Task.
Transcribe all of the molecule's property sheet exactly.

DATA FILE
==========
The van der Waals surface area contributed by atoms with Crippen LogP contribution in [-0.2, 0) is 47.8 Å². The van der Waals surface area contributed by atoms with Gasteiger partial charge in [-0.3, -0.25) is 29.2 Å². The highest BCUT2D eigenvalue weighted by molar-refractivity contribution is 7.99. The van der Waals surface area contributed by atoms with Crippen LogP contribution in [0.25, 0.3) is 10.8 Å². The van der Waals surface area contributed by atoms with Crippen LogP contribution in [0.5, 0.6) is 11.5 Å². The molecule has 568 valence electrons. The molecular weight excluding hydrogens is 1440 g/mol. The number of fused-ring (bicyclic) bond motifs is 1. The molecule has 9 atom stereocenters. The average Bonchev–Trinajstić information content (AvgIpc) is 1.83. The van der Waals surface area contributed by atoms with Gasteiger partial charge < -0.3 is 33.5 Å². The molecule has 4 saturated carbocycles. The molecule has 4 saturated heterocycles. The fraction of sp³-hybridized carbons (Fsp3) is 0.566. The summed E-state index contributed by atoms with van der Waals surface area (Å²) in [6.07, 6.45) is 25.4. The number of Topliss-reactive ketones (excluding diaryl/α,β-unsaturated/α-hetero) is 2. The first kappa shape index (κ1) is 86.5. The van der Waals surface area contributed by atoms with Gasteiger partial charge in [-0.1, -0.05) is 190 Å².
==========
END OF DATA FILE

The van der Waals surface area contributed by atoms with Crippen LogP contribution in [-0.2, 0) is 47.8 Å². The van der Waals surface area contributed by atoms with Gasteiger partial charge in [-0.3, -0.25) is 29.2 Å². The highest BCUT2D eigenvalue weighted by molar-refractivity contribution is 7.99. The van der Waals surface area contributed by atoms with Crippen LogP contribution in [0.25, 0.3) is 10.8 Å². The van der Waals surface area contributed by atoms with Crippen LogP contribution in [0.5, 0.6) is 11.5 Å². The molecule has 568 valence electrons. The molecular weight excluding hydrogens is 1440 g/mol. The number of fused-ring (bicyclic) bond motifs is 1. The molecule has 9 atom stereocenters. The average Bonchev–Trinajstić information content (AvgIpc) is 1.83. The van der Waals surface area contributed by atoms with Gasteiger partial charge < -0.3 is 33.5 Å². The molecule has 4 saturated carbocycles. The molecule has 4 saturated heterocycles. The fraction of sp³-hybridized carbons (Fsp3) is 0.566. The summed E-state index contributed by atoms with van der Waals surface area (Å²) in [6.07, 6.45) is 25.4. The number of Topliss-reactive ketones (excluding diaryl/α,β-unsaturated/α-hetero) is 2. The first kappa shape index (κ1) is 86.5. The van der Waals surface area contributed by atoms with Gasteiger partial charge in [-0.1, -0.05) is 190 Å².